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Jennifer Lee named Liberty Co. Teacher of the Year

Jennifer Leeby Teresa Eubanks, Journal Editor

Her class of five students is a unique one.

“We deal with the tantrums, we work through the behavior problems and take it one day at a time,” said Jennifer Lee, 34,  of her five-and-six-year-old exceptional kindergarten students.

Progress is measured in minutes.  Frequent breaks are needed to accommodate short attention spans.

Her kindergarten class at Tolar School needs a specific kind of classroom instruction, a little love and a lot of patience as they struggle with autism, speech or language difficulties.

“My heart has always been open to kids with special needs or disabilities,” she said.  That’s not sympathy; it’s the voice of experience.

Facing challenges is nothing new for Jennifer.

As a child, she struggled with forming words and needed speech therapy.  Her brother could not communicate well until he was six years old.  A younger relative of hers was diagnosed with an intellectual disorder.

Jennifer overcame her speech difficulties, went on to get her bachelor’s degree in special education and became certified in elementary education.

Her family was told her brother would never graduate high school. He did and then became a correctional officer.

Her younger relative made honor roll in elementary and middle school after Jennifer and her husband, Jamie, helped her with homework and studying.

Jennifer’s grandparents faced severe physical difficulties early in life.  A fall from a two-story house at the age of two left her grandmother paralyzed from the waist down.   She went on to marry, raise a family and managed to get around on crutches and braces until just a few years ago.  Her grandfather was born with an unusual defect - his arms were backwards, with his elbows facing front.  “When you looked at him, all you saw was his elbows.  His hands were backwards with his right hand on his left side,” she said.  “Nothing stopped him.  He learned to write, drive, and climb fire towers while working with the forestry department.  He adapted to his disability.”

With that family history, you can understand the motto that guides her in the classroom: “We adapt, we adjust, we accommodate.”


Learning is not easy for these kids.  “I’ll do whatever it takes to make them feel good, want to come to school and love learning,” she said.

Her students are behind in different areas, particularly when it comes to maturity and being around others their age. Some require health aides and paraprofessional assistant in the classroom.

“We coach them through it,” Jennifer explained, describing how she and others “model” the behavior they hope the children will emulate.  “We’re teaching them to ask for things nicely and showing them good manners,” she said. “We’ve been working on teaching them how to socialize and share things,” she said.  It’s a slow process requiring much repetition.  They often socialize with other kindergarten students on the playground and during lunchtime.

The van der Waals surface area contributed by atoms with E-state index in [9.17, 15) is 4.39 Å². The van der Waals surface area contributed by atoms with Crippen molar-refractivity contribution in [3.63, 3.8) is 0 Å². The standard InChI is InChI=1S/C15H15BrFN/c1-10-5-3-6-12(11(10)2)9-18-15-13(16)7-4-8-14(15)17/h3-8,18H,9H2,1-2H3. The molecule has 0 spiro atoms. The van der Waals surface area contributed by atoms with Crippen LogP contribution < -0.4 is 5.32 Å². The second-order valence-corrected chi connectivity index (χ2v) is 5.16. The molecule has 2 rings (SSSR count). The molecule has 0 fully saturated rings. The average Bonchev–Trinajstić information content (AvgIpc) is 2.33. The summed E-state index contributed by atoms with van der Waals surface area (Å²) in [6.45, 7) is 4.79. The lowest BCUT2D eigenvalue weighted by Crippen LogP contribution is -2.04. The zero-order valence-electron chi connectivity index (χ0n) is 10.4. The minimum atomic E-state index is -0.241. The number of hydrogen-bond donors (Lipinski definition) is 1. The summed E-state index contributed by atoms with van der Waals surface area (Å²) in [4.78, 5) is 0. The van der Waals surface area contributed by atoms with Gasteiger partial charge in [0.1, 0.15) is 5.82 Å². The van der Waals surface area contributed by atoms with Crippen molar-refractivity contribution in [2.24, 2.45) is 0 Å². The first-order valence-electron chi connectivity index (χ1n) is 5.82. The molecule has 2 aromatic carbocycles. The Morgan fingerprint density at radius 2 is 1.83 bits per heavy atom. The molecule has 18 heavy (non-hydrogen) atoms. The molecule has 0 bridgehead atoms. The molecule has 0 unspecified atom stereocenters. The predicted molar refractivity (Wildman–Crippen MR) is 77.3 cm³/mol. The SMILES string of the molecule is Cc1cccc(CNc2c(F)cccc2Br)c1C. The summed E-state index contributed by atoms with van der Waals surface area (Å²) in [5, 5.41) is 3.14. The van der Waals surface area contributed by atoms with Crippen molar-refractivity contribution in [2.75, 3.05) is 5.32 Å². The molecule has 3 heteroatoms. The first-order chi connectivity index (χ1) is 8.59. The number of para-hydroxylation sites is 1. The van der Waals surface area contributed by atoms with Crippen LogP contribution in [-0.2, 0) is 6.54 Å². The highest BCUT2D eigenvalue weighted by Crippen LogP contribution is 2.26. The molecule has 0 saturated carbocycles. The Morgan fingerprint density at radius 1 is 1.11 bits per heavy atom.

“Jennifer Lee was dealt a very challenging task this year with her students being among the most diverse group of students in a general education class,” one of her colleagues at Tolar noted. “She has not only managed to engage her students but also teach two completely different curricula while greatly differentiating instruction. She has met this challenge with a very positive attitude and been a role model for a first-year teacher within her grade level.”

By current standards, kindergartners are supposed to know their alphabet by October and be able to read 13 to 14 words by Christmas during their first school term.  “With my class, it’s a much slower pace. I work at their level,” she explained.  “I try to make it fun and keep them engaged.”

Their progress may be slow, but she recognizes it.  “They come to me in the beginning of the year not knowing how to write their name or hold a pencil,” she said.  “Here it is January and they’re writing their names, know the letters and sounds that I have taught and two of my students can blend and read simple words.  It’s amazing how far they’ve come.  I love these kids -  they are my heart.”

While she doesn’t know about their experiences outside of class, she makes sure they know they feel welcome when they arrive at Tolar.  “I stand by my door every morning and they coming running down the hall to me,” she said.  “It melts my heart that they know I love them that much and that I want them to be in my class.” She added, “They’ve got to know you care about them before you begin teaching them.”

When they leave for the day, there’s another reminder of how much they are valued. She hugs them and tells them, “Miss J. loves you!”


Jennifer Lee has been named Teacher of the Year for the Liberty County School District.  This is her 10th year as a kindergarten teacher; her first year working with exceptional students.  She will represent the Liberty County School District in the Florida Teacher of the Year Program.  She and her husband, Jamie, live in Blountstown and have two children, a daughter, Jordan, who is 11 and a seven-year-old son, Jensen.

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February 3rd, 2017



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